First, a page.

Lilly: Had a specific booth on Patient Access & Affordability set up — one side had a brief two-minute video about insulin cost and discount programs, noting that the company’s working on savings options as well as ensuring rebates impact patients at point-of-sale. On the other side where a Lilly rep was standing, visitors were invited to “Ask us about immediately affordability solutions and how we can address this issue for patients in the future?

So we did. The two reps who answered our questions about, “I am an unsured, middle class guy with type 1 who can’t afford my monthly insulin — so what can you do for me?” pitched BlinkHealth and GoodRx programs as options, and offered a brochure as well as pointing me to its newly-created site, Much of this was familiar, based on what we heard during the Lilly Diabetes workshop in April and beyond.

Sanofi: Was mostly on the same page even though they didn’t have a one-stop hub, but rather individual displays for its different D-meds and insulin including cost-specific details. The company largely highlighted its co-pays and discount savings cards for each medication, offering brochures for each drug and also echoing those themes from reps scattered around the exhibit hall floor. We tried to garner more policy-level aspects from the Sanofi reps on hand, but they mostly weren’t prepared to talk.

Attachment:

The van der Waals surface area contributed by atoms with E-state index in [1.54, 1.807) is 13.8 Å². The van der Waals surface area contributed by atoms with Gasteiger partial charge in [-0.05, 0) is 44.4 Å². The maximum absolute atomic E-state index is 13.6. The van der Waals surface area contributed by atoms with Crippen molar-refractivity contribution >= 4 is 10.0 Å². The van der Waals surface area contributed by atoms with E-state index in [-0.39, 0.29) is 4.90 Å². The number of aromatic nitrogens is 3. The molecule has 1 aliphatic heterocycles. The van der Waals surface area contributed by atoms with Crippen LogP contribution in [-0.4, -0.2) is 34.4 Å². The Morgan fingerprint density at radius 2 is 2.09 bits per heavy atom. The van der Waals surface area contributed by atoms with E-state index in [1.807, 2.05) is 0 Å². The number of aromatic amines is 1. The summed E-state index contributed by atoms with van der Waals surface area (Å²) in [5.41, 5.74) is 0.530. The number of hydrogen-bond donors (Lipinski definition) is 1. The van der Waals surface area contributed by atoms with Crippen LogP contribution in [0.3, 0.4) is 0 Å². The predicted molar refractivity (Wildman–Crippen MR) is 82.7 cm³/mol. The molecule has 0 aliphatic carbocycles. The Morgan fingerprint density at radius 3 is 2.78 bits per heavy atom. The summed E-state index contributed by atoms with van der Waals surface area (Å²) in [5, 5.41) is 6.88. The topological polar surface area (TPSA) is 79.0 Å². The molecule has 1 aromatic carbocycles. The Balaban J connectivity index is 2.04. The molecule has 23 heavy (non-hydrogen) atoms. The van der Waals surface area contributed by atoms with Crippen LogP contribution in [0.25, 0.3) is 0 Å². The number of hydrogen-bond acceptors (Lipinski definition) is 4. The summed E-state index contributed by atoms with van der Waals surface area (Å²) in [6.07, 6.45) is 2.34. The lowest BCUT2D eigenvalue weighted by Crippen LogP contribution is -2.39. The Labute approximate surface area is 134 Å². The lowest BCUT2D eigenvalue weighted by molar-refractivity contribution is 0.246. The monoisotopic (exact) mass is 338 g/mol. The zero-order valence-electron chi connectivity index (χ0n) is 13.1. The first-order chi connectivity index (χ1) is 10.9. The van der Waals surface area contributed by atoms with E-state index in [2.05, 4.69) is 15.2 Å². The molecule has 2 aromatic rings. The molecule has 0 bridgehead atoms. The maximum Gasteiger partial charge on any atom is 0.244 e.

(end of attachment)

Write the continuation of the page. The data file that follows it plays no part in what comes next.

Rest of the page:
While Patient Assistance Programs (PAPs) and discounts are important band-aids that too many struggling PWDs just don’t know exist, we recognize these aren’t long-term fixes and can’t be the only solutions.

Still, at least the issues got recognition on the exhibit hall floor, and from our view it seemed many HCPs were interested in finding out more.

Addressing “Non-Medical Switching”

As we reported earlier this week, the research presented and discussed delved into this economic aspect of diabetes care more than we’ve seen in years’ past.

At least one very interesting access-related poster involved the issue of Non-Medical Switching (aka, “My insurance company is making me switch to Medication B, even though my doctor prescribed Medication A for me!“). This has been in the limelight for more than a year now, with the #DiabetesAccessMatters and #PrescriberPrevails initiatives pushing back on these practices. It’s good to see this research happening, to document the actual impact this trend is having on us patients.